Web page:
An Introduction to Shales and Fracking


Upper Jurassic clay- and carbonate-rich black shales, Kimmeridge, Dorset.

The slides from my York Lifelong Learning presentation on Dec. 12th can be downloaded here as a PowerPoint file: 2015_Intro_ShalesFracking_SML.

Useful links

UK & Europe

ReFINE: Researching Fracking. ReFINE is the leading international fracking research consortium, led jointly by Newcastle University and Durham University. The website includes all the group’s scientific papers, research briefs, and newsletters.

Shale Gas – British Geological Survey website with lots of information about their fracking research activities. The BGS is also building up baseline data on UK groundwater methane.

From national to fracktional: will fracking come to Britain’s national parks? A policy briefing I wrote for the Durham Energy Institute.

Whatever Happened to the Great European Fracking Boom? An article I wrote for The Conversation.

North America

US Environmental Protection Agency report on fracking and its potential impacts on drinking water resources. Scientific papers published by the EPA for this report can be viewed here.

US Energy Information Administration (EIA) – World Shale Resource Assessments.

FracFocus – US fracking chemical disclosure registry.

US Geological Survey oil shale research.

Mud & Shales

Indiana University Shale Research Lab, led by Dr Jurgen Schieber, who conducts a lot of very interesting research into how shales form.

More Gaps Than Shale, a paper by João Trabucho-Alexandre on how mudstones form, and how complete mudstone successions are. With perhaps the best abstract in a geological paper: “Ths wht th fn-grnd mrine sdmtry rcrd rlly lks like.”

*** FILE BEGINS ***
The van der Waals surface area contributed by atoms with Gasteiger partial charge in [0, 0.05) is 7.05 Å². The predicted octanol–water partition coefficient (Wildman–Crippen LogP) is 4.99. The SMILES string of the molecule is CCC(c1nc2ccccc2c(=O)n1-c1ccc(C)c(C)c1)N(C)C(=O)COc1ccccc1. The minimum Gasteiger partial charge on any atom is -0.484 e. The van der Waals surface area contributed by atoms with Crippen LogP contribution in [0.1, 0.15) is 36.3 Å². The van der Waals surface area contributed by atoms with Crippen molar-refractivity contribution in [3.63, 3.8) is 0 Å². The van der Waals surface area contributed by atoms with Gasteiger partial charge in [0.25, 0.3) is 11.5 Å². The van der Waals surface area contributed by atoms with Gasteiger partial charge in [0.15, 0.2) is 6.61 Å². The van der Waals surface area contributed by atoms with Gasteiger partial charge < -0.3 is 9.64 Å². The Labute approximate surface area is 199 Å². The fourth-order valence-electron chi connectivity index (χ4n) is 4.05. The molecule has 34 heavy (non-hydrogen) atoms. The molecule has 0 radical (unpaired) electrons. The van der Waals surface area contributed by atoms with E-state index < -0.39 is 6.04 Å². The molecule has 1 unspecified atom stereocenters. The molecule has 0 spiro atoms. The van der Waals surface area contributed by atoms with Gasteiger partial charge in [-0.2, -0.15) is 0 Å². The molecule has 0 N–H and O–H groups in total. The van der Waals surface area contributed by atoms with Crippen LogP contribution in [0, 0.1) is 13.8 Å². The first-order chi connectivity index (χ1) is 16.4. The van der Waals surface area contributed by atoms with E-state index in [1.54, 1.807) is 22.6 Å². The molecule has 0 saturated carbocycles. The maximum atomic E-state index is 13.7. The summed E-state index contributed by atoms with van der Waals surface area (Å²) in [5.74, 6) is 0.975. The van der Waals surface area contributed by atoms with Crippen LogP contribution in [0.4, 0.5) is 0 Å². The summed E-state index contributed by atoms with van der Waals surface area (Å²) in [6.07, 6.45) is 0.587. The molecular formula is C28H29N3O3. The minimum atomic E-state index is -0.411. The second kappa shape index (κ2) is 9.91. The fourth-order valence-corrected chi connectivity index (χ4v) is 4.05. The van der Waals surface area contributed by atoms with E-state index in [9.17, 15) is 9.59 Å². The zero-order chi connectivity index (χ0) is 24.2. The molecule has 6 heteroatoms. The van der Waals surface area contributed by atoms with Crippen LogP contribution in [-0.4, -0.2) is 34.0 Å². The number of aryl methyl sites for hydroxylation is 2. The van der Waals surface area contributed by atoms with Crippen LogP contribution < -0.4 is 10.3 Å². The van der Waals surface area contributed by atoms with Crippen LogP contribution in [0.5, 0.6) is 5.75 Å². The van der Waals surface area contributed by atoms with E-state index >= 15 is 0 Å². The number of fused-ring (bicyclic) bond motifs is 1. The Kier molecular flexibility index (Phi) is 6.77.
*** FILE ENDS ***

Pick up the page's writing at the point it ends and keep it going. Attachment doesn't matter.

The 2015 global census of sea floor sediments, by Adriana Dutkiewicz and colleagues, shows just how fine-grained the oceans are. You can explore the globe in their amazing, interactive 3-D model!

The Scale of the Universe – if you’ve ever wondered just how small a clay particle (or pretty much anything else, for that matter) Scale of the Universe is an amazing website to explore.

Bodies of Evidence

Using fossils to examine the origins of animals

I am organizing the Palaeontological Association-sponsored session at the 2013 British Science Festival in Newcastle.

It is called Bodies of Evidence, will run at the Great North Museum on Sunday September 9th, and it is going to be dead great. Literally, as the event will be packed to the rafters with amazing fossils of long-gone creatures.

How do we figure out the origins of animals? What do fossils tell us about the way in which animals evolved different features, such as shells and teeth? And how can we reconstruct what ancient, extinct animals really looked like? Come along to Bodies Of Evidence and we’ll show you!

To whet your appetite, here’s a little taster of the bodies that will be on offer…

Starting with the Cambrian explosion, my palaeontological colleagues from Durham University will take you to Greenland, and the amazing Sirius Passet fossils:

(It's a halkieriid)

What in flippin’ crikey is that?

Professor Mark Purnell and his team from the University of Leicester will offer up some Rotten fish and fossils. If you’re feeling brave, they’ll even let you take a sniff and find out what their experiments smell like!

Progressive stages of decay in the lancelet.

Dr Martin Ruecklin (Leiden University/University of Bristol) will show off his amazing Jaws! Using Synchrotron x-rays he will delve into the origins of our lovely smiles…

Dunkleosteus terelli, an ancient fish much scarier than Jaws.

And as a special bonus, the brilliant model-maker Esben Horn of 10 Tons, Copenhagen, will be bringing along some Heavy Metal and Punk Fossils!

Palaeontology: the new rock and roll!

So come along and inspect our #BodiesOfEvidence on September 8th. You won’t see the fossil world the same way afterwards!